ABC TV has a tradition of preceding each year's telecast of the Academy Awards with a Truly Awful musicial-variety special, and whoever headlines it gets to ride into Nielsen Heaven on Oscar's coattails. This year the lucky pair are, to quote the official billing, "John Denver With His Special Guest George Burns: Two of a Kind," at 9 on Channel 7.
Perhaps in the future these two pandering cut-ups can restrict their reunions to private quarters, since co-starring in the comedy film "Oh, God!" they've become tediously palsywalsy. Denver treats Burns like a spoiled child on the brink of tantrum: there's lots of twinklesome, demeaning deference, which Burns unfortunately laps up.
Reduced to the level of Cute Old Pet, Burns ambles through his painfully familiar material once more, making lots of jokes about his seniority: "I'd go out with women my age, but there are no women my age." What tattered shtick this is! Denver's young constituency, to judge from audience reactions on the special, think of Burns as some sort of funny new ornament bobbing up and down on a dashboard. The spectacle is not appealing from any angle.
Denver, of course, is the kind of performer who responds to applause by saying, "I love you too, thank you," to the audience. In the evening's most rigorously mortifying jaunt, Denver and Burns do one of those show-biz medleys about show biz, "Standing Ovation," in which they compare themselves to Jolson, Durante, Cohan, Garland and others. It's the kind oof self-aggrandizing slur on legitimate sentimentality that could make even the corniest cornball cringe.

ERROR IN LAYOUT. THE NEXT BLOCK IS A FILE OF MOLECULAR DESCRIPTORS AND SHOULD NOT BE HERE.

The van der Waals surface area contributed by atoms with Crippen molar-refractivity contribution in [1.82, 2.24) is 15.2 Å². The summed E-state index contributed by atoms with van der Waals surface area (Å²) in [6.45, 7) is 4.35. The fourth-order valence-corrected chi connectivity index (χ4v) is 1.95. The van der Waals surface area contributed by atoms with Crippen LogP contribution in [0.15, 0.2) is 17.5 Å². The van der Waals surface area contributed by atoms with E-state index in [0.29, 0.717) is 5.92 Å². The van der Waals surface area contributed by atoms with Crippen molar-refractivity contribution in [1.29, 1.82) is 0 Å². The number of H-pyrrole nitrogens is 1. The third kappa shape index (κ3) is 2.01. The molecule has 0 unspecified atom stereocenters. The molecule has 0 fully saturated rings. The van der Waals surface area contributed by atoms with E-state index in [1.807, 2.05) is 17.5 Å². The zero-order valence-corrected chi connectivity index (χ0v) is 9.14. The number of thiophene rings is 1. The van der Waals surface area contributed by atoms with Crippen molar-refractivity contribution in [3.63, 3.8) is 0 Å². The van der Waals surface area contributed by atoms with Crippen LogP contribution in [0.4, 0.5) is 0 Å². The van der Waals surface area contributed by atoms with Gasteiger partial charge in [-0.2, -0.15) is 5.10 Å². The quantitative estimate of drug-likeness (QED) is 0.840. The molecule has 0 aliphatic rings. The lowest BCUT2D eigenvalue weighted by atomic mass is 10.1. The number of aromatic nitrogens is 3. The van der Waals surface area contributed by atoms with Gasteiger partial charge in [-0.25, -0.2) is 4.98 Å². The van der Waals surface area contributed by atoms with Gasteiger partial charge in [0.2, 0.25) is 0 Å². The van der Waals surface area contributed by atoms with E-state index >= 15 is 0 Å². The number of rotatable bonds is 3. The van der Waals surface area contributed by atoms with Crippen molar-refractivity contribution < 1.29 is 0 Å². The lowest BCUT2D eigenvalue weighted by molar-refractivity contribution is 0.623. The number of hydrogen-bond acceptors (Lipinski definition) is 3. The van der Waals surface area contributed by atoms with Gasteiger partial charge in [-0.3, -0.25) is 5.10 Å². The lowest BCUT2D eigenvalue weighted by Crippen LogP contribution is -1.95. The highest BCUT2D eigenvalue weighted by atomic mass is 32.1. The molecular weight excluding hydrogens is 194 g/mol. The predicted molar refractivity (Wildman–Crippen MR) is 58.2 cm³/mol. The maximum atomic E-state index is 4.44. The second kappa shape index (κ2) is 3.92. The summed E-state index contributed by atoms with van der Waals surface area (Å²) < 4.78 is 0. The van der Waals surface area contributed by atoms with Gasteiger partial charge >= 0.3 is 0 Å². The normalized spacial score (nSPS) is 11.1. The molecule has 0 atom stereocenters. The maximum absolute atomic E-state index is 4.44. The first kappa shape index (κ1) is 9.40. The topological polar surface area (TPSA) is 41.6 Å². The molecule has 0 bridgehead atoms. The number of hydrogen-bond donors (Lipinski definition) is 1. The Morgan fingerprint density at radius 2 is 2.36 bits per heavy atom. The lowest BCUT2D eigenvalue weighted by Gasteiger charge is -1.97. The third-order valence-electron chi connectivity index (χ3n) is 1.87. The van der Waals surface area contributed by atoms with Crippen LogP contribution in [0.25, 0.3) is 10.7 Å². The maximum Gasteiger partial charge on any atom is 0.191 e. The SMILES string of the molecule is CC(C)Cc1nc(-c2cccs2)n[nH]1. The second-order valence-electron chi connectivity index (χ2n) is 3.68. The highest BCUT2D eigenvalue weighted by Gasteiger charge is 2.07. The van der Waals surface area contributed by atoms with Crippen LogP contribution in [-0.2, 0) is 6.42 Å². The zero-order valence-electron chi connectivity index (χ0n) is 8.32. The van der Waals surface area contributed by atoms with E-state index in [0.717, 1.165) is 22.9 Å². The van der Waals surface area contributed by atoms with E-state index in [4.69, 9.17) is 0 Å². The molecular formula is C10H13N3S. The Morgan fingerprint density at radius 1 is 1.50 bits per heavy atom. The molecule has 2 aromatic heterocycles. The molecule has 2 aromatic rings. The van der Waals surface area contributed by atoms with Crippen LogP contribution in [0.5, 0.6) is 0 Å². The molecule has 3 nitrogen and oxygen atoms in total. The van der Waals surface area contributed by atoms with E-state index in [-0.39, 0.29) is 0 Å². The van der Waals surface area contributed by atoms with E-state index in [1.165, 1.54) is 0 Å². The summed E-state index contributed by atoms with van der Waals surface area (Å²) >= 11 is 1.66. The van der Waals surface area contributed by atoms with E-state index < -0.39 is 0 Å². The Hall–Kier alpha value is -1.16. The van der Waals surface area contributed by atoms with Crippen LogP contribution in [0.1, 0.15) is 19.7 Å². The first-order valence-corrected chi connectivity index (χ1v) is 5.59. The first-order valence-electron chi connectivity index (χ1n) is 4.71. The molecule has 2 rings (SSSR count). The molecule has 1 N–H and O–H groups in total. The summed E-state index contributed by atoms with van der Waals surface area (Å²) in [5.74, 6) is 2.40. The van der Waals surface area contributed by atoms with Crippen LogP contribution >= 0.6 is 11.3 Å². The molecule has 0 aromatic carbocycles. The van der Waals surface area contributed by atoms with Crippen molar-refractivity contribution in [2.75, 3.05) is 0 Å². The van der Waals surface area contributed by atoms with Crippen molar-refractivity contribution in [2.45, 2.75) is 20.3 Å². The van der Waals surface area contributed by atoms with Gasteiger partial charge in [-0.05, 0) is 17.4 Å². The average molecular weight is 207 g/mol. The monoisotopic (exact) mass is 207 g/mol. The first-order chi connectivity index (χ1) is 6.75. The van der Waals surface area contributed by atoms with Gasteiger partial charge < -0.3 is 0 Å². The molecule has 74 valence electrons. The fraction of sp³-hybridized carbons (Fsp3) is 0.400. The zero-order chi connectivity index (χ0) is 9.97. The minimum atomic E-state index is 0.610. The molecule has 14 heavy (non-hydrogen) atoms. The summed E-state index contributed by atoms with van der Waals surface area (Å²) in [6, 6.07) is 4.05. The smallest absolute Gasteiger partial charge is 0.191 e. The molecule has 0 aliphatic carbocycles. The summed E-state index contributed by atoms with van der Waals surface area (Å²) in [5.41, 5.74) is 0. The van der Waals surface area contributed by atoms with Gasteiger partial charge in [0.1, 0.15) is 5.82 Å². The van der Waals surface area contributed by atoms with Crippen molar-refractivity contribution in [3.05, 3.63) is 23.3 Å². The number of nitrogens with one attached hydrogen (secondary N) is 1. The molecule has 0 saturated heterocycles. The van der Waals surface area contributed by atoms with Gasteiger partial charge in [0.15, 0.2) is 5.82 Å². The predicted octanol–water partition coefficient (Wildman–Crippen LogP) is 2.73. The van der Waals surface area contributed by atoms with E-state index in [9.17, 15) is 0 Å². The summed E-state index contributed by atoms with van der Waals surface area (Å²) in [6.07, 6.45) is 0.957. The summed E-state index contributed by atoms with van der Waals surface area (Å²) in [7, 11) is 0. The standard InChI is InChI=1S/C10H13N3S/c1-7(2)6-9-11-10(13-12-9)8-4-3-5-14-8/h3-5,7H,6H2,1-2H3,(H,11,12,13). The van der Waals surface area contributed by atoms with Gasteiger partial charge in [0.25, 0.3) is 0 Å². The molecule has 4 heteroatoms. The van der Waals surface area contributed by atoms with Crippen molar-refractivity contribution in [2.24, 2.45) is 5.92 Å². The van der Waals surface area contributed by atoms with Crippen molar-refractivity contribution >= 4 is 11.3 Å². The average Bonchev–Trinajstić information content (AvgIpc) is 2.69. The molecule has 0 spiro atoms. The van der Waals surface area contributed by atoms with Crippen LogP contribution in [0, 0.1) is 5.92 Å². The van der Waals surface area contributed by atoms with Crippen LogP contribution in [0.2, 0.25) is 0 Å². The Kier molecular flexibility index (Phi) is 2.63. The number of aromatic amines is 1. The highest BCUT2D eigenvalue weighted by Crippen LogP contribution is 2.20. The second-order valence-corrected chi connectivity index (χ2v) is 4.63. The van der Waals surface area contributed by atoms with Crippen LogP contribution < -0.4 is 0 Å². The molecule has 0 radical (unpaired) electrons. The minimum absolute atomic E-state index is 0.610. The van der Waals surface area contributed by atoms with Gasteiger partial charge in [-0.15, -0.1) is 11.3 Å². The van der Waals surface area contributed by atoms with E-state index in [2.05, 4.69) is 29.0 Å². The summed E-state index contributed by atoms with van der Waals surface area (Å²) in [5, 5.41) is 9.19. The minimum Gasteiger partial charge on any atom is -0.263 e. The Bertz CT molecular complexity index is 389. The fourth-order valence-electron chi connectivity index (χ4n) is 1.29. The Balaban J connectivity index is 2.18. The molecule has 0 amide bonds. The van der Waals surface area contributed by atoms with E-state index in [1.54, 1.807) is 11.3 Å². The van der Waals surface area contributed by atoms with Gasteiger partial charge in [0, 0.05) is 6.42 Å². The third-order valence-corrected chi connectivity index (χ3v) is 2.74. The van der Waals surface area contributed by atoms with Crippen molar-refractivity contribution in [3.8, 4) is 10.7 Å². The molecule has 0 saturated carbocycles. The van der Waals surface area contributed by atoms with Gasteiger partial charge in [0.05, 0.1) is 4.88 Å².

The hour mixes concert segments taped at the Universal Amphitheater with a wraparound in which Burns and Denver trade praise in a near-empty studio. Denver sings songs he's already done on past specials: "You Fill Up My Senses." Thank God I'm a Country Boy," and the definitively icky "Calypso." Burns mumbles his way through "It's the Only Way to Go" and "I Wish I Was 18 Again." On these numbers, one can see the kernel of charm that each man possesses, but the special tries to pop that up into something monumental; they become a pair of nagging, smothering bores.
As produced by Bob Finkel and directed by Stan Harris, though, it is a relatively ungimmicked hour. There isn't a lot of a video flotsam getting in the way of the performers' jetsam (this might be one occasion when you wish something would get in the way). Why are John and George "Two of a Kind"? Perhaps because they each have wide horizontal mouths hinged like a puppet's; they both bear passing resemblances to Kermit the Frog.
Somehow, it isn't enough.